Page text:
Jenova Chen: Not in the recent years. Maybe in the future, you know, 'cause I think, you know, when we make games, we always think about: "What is the value we're creating here?" 'cause we don't want to waste people's money and their time. You spend 60 bucks and you spend 8 hours on something that was made by a group of people, that's a lot of responsibility, you know. The more people play your game, the more time wasted in their life where they can be productive. So you'd better make something—
Brad Gallaway: I think you're the first developer we've ever heard say that, and it's very true. Thank you.
Jenova Chen: So we were thinking about: "How can we create valuable things?" Of course, different people have values. Um, but, you know, like, we as a group, as thatgamecompany, we have our own values. Not just my values, but the whole team's values. And we are very glad that you guys, you know, all enjoyed the Flower game. That's a sign, you know, to prove that, you know, what we value has common...is a common voice that a lot of people share, and I certainly will continue to create, you know, this kind of value for you guys. And that's, like, the biggest challenge for us, is not Sony. It's not money, but whether we can make something valuable.
Chi Kong Lui: Um-hm. I see. Keep up the good fight, man. Keep up the good fight.
Brad Gallaway: Absolutely, please do.
Jenova Chen: All right.
Tim Spaeth: Jenova, we have on this show long been champions of the independent developer and the downloadable space, so we hope that when you do announce your next game as it approaches release, that you'll come back on and talk about it with us.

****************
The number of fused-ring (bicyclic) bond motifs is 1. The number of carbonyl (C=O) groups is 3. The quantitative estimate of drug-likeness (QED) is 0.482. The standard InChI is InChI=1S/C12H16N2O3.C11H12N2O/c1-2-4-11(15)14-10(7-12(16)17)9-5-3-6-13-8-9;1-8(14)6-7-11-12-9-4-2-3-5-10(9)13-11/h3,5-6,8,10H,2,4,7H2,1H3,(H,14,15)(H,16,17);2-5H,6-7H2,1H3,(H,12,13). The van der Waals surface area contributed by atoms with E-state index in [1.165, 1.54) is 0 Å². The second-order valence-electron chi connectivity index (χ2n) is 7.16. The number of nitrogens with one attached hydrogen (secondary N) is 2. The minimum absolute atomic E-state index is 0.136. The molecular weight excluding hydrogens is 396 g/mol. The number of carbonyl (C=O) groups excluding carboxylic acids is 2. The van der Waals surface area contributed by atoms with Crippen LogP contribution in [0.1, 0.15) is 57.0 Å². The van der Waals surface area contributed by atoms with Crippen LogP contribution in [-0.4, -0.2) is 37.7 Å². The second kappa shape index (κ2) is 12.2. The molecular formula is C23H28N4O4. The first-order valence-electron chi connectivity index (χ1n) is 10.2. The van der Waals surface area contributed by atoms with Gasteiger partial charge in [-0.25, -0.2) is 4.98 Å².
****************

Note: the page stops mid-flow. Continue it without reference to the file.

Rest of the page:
Jenova Chen: Sure. Definitely.
Tim Spaeth: Fantastic. Uh, Jenova, if people want to follow you or thatgamecompany online, where can they do it? Do you have a...I know there's a website. Do you have a Twitter? Go ahead and—
Jenova Chen: Yes. There's a website which you can find a newsletter and our Facebook page for thatgamecompany. But if you want to follow Twitter, you can follow my Twitter, which is JenovaChen. There's no "JenovaChen1968" or something, just JenovaChen.
Jenova Chen: So it's very easy to find me, yeah.
Brad Gallaway: Excellent. Excellent.
Tim Spaeth: Fantastic. Well, Jenova Chen, thanks for joining us, and, uh, we'll talk to you soon.
Jenova Chen: All right. Have a good day.
Brad Gallaway: All right.
Mike Bracken: Thank you.
Brad Gallaway: Thank you very much, Jenova.
Tim Spaeth: And that will do it for this week's GameCritics.com podcast. As always, three ways to listen: the iTunes music store, the Zune marketplace, or stream it directly off the GameCritics.com website. That's also where you can leave your feedback, your suggestions, your hopes, your dreams. So on behalf of Chi Kong Lui, Brad Gallaway and Mike Bracken, I'm Tim Spaeth. Good night and bonne chance.